I have been living here 17 years. Having gone through the tedious visa process, I have been a British national the past six years. I worked in various underserved fields of medicine in underserved areas of the UK, before becoming a GP. I have been practising in this role for seven years.
The past two and half years have been have been difficult for me as a GP, not only due to the increased workload, reduced funding and the shortage of staff, problems that the whole of the NHS is facing. There is also one more important factor that I did not believe I would still be facing after 17 years of living and working here.
That factor is that I was not born here. Initially like most people, I thought it was all ‘BREXIT related racism’.
But some of my own patients have started talking about this openly. And I have been discussing this with other foreign-born GPs with backgrounds similar to mine. The problem is more complex than BREXIT or racism, in fact I don’t even think we can call it racism.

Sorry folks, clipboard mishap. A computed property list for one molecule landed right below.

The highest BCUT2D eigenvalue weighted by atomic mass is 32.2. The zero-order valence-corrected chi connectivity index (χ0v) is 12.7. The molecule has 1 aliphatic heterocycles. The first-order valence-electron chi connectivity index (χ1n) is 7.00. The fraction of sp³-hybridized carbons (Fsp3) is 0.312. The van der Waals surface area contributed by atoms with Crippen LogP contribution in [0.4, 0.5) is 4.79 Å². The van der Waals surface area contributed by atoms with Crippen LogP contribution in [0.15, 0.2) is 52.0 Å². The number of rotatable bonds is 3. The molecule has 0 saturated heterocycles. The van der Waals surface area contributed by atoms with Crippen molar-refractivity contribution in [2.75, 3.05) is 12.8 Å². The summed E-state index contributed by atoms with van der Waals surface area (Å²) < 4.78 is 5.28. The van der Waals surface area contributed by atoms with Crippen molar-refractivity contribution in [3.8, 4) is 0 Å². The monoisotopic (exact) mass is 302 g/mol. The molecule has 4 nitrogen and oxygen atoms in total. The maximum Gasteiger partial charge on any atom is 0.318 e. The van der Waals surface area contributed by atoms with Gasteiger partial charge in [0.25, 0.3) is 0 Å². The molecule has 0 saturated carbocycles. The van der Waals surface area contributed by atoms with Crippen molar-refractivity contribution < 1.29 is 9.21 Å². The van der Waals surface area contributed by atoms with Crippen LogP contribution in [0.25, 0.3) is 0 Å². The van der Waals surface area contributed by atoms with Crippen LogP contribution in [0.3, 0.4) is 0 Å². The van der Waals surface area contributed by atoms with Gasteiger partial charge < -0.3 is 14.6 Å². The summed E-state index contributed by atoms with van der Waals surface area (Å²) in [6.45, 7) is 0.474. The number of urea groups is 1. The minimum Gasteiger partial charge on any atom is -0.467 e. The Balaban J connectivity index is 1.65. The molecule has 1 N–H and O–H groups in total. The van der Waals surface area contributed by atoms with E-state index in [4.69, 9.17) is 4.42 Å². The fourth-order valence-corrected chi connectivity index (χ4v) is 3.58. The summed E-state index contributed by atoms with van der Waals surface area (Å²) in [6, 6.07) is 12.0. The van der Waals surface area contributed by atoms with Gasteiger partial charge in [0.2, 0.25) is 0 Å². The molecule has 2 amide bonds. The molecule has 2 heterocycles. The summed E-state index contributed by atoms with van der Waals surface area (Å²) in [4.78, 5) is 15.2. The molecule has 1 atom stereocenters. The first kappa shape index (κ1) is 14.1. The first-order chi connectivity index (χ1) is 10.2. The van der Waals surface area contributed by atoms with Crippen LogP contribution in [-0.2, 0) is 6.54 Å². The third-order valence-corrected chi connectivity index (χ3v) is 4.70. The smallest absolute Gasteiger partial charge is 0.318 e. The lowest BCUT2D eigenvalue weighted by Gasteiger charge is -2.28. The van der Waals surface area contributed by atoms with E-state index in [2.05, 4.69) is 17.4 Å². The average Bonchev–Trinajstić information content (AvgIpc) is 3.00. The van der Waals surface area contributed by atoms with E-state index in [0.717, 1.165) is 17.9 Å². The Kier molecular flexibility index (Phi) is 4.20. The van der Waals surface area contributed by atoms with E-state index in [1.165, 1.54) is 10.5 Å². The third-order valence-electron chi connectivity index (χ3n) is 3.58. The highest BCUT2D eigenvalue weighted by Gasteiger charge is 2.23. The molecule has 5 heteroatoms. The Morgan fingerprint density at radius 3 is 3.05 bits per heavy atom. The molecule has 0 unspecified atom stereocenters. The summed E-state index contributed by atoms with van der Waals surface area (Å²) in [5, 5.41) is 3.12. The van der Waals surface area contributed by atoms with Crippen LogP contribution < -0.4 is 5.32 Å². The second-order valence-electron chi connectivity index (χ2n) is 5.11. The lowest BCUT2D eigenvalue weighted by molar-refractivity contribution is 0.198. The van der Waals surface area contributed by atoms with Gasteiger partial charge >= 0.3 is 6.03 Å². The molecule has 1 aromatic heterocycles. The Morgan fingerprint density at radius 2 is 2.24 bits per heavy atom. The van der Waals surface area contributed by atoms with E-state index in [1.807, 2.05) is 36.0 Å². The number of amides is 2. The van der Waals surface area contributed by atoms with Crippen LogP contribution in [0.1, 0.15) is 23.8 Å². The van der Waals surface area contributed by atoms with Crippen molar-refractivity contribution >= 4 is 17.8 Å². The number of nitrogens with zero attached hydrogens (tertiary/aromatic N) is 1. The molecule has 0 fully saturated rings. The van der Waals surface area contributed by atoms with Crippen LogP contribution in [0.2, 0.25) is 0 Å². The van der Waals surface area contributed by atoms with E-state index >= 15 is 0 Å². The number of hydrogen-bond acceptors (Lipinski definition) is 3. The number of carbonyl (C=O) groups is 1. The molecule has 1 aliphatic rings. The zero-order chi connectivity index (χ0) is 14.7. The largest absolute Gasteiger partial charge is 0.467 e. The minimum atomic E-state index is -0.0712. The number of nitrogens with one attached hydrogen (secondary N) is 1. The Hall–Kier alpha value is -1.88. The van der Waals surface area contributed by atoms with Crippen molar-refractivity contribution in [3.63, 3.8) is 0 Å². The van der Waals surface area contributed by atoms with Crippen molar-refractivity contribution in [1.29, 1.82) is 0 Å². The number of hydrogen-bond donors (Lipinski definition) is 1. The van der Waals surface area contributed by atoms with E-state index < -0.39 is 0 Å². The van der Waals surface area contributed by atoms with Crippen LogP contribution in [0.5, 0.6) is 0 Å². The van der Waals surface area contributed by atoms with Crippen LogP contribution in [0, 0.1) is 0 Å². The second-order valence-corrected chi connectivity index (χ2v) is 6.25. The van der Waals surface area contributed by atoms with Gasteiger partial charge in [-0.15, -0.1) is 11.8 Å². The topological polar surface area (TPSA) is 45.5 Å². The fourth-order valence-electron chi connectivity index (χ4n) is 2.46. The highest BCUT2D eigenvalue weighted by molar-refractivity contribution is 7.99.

The factors are a complex mixture of increasing poverty, lack of public services and fuelling by the media of so-called nationalism that targets immigration as the cause of these problems.
Patients often make comments, sometimes quite direct, such as ‘when I saw your name I did not think you would be a good doctor, but now seeing you I think I was wrong’, or ‘how come you are from a different country but have a house, car and live in luxury while even being born here I live in penury’.
Another of my fellow foreign-born GPs said: ‘I hope there will be a general election soon and change of government – I don’t care if the new government taxes me to the skin so long as they tackle British poverty so patients will let me off the hook.’
In these tough times when GPs are already working under such increased pressures, we foreign doctors also face a lack of trust and anger, as well as a constant fear of complaints, from the same patients we try to save every day.
Anonymous GP, England